Writing a Page Turner – Part 1
About a dozen people have now read Post Traumatic Stress and reported back to me. The early reviews fall neatly into three categories:
- Sorry, it’s not my genre.
- It’s not my genre, but I really liked it anyway.
- Man, that was a real page turner!
I’m not losing sleep over the first group. In fact, I use the word group loosely here – that was one person! The second group is great to hear, and that included several people. But most of my beta readers, book blurbers, and editors are genre fans. Their response has been overwhelmingly the last answer.
Page turners are good. They’re fun to read. It’s a great complement from your readers.
But most of all, page turners sell.
People enjoy books that they don’t want to put down. And – here’s the real magic – page turners make them want to buy the sequel, too. This is how binge readers are born, and binge readers are where the money is.
Believe it or not, the “page turner” aspect of Post Traumatic Stress is mostly intentional. It’s technique that you can learn, and today I want to teach some of that to you.
Secret #1 – Keep your chapters short
Chapters are half the secret to a page turner. Since you were probably an avid reader before you became a writer, think about it from your own perspective. How many nights have you lay in bed reading and thought, “I’ll just read one more chapter?” As a writer, this is exactly the thought you want to convey to your reader.
Chapters are the natural “break” point for a book. That’s where your reader will put it down – if you let him. So don’t.
It’s easier for your reader to accept that one last (OK, it’s really for real the absolute last one this time!) chapter… and then to do it again, and again. This is especially true for Kindle readers. You can adjust the display on your e-reader device. Mine is set to tell me how many minutes (at my reading speed, calculated by the device) I have left in the current chapter. When I’m reading at 1AM (which happens rather a lot), it’s easy for me to look at a five minute chapter and say, “OK, I’ll just read that one.” But when I’m reading after midnight and I see a twenty minute chapter? That’s when I put the book down and go to sleep.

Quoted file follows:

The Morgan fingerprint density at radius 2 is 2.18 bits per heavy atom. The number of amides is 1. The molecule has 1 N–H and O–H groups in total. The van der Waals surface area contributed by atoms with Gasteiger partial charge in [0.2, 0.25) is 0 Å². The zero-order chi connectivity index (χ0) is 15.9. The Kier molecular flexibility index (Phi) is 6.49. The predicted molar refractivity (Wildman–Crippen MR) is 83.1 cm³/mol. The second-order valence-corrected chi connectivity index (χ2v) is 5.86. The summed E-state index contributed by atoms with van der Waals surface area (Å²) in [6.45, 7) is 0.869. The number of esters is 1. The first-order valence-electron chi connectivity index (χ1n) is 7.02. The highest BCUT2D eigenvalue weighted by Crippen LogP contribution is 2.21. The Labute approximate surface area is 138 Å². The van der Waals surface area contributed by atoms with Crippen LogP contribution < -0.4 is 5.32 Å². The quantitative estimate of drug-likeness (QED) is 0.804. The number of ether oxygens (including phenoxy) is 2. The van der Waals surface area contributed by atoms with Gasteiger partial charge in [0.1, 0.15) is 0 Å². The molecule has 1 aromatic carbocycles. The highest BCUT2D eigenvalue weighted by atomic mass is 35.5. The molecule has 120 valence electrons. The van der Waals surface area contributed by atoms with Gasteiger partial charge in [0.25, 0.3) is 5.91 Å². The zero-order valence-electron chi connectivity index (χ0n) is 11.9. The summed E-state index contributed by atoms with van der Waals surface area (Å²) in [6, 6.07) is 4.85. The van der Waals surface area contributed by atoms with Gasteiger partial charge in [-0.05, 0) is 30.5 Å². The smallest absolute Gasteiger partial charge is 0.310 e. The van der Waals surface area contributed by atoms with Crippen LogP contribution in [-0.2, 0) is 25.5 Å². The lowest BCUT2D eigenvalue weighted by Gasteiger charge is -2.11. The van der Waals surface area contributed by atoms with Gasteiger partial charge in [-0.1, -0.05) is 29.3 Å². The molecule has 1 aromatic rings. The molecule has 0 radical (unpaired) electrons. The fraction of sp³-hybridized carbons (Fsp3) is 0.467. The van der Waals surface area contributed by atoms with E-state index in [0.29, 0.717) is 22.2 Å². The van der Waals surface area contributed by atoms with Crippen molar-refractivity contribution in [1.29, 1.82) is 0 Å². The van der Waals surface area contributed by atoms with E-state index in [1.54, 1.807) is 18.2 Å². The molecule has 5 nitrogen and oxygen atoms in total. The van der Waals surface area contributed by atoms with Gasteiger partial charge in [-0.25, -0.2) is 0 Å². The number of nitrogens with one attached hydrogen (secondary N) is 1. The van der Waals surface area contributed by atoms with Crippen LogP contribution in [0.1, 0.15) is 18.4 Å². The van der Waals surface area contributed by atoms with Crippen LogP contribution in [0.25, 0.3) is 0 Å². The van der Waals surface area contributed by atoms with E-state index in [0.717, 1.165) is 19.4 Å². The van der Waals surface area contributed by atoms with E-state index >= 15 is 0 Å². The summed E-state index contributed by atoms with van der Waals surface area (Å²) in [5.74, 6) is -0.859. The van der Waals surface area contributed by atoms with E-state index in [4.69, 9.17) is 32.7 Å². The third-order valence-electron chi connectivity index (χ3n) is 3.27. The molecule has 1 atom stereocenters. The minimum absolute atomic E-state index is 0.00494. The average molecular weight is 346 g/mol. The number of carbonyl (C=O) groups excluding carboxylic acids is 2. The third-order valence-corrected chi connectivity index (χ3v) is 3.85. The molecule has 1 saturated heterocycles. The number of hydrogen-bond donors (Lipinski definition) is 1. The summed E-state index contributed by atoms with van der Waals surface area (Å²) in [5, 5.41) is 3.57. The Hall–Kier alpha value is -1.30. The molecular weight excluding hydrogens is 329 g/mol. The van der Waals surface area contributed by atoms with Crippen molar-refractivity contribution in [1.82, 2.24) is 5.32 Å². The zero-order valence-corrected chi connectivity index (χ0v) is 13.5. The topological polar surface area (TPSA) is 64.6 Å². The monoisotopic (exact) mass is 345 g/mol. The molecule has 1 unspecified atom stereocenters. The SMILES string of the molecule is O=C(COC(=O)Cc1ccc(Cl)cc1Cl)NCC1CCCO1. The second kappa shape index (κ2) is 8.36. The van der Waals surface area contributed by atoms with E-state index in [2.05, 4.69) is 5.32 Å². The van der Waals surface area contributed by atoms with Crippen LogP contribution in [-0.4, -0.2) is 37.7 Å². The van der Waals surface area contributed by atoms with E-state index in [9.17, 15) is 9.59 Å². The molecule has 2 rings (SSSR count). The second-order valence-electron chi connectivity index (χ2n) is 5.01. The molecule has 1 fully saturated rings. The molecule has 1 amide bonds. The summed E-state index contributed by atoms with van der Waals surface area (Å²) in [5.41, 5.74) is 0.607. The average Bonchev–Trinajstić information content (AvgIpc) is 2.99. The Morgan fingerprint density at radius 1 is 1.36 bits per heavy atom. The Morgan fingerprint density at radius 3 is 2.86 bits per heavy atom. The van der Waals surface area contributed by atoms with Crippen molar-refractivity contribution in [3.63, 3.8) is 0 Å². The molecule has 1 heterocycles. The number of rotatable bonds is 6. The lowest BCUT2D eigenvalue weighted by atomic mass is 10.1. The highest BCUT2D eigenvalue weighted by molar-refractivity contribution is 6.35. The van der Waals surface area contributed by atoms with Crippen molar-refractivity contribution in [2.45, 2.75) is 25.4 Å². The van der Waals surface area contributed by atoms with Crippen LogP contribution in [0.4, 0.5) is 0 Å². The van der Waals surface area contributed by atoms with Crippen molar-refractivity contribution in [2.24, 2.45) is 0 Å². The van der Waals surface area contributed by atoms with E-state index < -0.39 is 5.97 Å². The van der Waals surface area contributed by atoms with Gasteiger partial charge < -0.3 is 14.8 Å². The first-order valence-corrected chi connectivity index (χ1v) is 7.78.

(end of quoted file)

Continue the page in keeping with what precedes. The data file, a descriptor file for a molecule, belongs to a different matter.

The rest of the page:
Be the page turner. Keep your chapters short. My average chapter length for Post Traumatic Stress is 1450 words. That’s only two manuscript pages, and only about a half dozen book pages.
Bonus tip: Try to keep each chapter to one “scene.” This will help you keep the chapters shorter and more tightly focused. But don’t slave yourself to this rule too tightly. Some scenes won’t be long enough to flesh out even a short chapter. Even so, try to keep them related.
My first draft of Post Traumatic Stress had one scene per chapter. In the second draft, I ended up cutting several chapters in half and merging them together. So now I have about 2-3 chapters that have two scenes rather than one. Still, the scenes tie very closely together, which is why I did it (that, and individually each scene was longer than it needed to be).
Tomorrow: how to ensure your reader desperately wants to start the next chapter.